Rats Reveal the Naiveté of Youth in Housing, Neighborhood

So young and impressionable.
So young and impressionable.

We've all been new to New York City at one point or another. And whether you experienced your baptism by fire recently or decades ago, you know how it feels to naively choose the "perfect" first apartment only to realize that Murray Hill is actually not where the cool kids hang, or that the Upper East Side is a long, long way from downtown, even if you did get a great deal on a 1-bedroom.

So we can't really judge these rats that are choosing to "mob" the Upper East Side ... only sigh and remember that we were young and foolish once, too.

According to the Wall Street Journal (new Metro section alert), rats are positively infesting the East 90s along Second Avenue, running around in apartments, stores, that pizza place where you puked that one St. Patrick's Day, even car engines, and, we presume, Dorrian's.

Things get especially ugly at night, says Walter Johnson, a 60-year-old maintenance worker. "It looks like the street's moving. It's just wild. You can't imagine how infested this place became."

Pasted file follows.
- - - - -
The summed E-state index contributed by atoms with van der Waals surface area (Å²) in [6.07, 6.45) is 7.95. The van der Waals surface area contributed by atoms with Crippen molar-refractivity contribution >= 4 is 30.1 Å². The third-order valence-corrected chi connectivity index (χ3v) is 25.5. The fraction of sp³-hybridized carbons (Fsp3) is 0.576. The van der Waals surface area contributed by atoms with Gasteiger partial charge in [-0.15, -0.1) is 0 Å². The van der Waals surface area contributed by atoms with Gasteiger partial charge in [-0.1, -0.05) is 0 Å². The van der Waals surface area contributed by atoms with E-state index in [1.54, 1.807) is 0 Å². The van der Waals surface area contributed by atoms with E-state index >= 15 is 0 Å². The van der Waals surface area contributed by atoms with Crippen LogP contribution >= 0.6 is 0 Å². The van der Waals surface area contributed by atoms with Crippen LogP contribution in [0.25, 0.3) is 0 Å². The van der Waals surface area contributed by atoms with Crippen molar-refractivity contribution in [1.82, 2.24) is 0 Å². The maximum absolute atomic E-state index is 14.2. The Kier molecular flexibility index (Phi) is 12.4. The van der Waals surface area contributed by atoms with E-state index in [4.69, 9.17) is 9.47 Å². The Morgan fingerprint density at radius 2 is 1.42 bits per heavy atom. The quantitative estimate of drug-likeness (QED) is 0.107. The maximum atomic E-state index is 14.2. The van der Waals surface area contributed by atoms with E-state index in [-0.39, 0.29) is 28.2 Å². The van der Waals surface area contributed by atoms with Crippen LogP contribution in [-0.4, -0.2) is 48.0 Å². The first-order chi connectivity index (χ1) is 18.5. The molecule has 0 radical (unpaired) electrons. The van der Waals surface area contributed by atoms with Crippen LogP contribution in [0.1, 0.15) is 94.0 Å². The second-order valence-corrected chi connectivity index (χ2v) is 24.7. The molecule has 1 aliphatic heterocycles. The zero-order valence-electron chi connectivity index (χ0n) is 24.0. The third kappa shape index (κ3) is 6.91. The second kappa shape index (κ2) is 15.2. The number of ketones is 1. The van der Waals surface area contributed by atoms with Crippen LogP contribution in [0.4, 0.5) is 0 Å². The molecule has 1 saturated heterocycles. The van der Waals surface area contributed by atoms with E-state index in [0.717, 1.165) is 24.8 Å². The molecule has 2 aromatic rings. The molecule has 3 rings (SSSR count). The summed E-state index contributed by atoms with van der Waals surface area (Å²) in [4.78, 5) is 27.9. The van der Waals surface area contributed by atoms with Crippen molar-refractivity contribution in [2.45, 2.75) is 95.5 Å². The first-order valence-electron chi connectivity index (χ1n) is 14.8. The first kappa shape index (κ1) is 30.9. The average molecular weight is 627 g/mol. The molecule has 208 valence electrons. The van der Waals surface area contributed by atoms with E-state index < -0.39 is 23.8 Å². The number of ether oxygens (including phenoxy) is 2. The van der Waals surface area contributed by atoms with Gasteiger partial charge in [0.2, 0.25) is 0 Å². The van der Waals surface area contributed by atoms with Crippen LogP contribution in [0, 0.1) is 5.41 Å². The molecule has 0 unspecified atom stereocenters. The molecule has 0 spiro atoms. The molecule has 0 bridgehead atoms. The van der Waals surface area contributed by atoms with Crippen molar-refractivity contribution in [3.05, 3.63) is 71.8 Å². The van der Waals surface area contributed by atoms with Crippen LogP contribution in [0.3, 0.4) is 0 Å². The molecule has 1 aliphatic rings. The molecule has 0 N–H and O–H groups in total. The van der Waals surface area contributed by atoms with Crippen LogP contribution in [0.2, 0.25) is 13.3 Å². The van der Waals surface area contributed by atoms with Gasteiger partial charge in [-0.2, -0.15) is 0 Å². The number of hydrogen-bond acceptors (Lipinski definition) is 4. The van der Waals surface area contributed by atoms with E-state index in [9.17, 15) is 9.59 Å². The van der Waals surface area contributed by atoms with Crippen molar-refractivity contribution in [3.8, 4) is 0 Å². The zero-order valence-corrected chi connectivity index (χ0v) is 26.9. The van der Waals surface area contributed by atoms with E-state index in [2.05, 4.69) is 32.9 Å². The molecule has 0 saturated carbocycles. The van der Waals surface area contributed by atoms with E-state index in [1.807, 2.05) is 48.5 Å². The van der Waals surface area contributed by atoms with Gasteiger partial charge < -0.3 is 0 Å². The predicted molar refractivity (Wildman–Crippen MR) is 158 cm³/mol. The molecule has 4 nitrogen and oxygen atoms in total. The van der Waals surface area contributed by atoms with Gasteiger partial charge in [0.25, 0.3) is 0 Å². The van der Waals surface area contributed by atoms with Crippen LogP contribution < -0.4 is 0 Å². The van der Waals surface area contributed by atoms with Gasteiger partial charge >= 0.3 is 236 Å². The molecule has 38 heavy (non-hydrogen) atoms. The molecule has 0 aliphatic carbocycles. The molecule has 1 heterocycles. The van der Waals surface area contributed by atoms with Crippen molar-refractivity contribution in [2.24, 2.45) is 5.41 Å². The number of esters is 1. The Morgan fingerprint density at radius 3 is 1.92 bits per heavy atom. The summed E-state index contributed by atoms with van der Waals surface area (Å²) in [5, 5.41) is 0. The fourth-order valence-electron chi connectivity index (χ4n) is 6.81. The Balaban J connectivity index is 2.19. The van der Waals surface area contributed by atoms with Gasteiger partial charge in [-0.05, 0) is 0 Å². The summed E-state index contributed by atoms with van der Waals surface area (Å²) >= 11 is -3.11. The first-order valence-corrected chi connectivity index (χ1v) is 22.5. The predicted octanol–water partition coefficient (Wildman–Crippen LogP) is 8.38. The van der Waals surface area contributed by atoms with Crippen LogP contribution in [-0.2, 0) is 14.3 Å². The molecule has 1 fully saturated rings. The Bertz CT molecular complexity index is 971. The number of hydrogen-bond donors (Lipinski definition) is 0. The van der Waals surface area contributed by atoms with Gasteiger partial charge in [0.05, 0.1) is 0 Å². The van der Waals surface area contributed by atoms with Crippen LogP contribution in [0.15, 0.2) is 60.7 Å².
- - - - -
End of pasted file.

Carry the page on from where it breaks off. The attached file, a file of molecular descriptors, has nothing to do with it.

Despite residents' belief that the rats have come out due to blasting for the 2nd Avenue subway, exterminators and the MTA believe that they're probably living cheap and easy in an abandoned building on 2nd Avenue -- kinda the same way we survived on off-brand mac and cheese back in the day. Sometimes you have to make compromises when you're starting out.

MTA spokesman Jeremy Soffin says the contractors have a rodent-control program in place that includes bait and traps within the construction zone. "We believe that we're doing what's required," Mr. Soffin says.

If history is any indicator, the rats will have found their way downtown well before the station's anticipated 2018 completion and become a scourge for the rest of us, creating longer lines at bars and meandering, drunken crowds on Avenue A -- and leaving Upper East Siders to their peace.

Of course, if you'll remember, back in April Mayor Bloomberg agreed to cut almost two-thirds of New York's pest-control workers. Could that have anything to do with this recent infestation? We've reached out for comment and will keep you posted.

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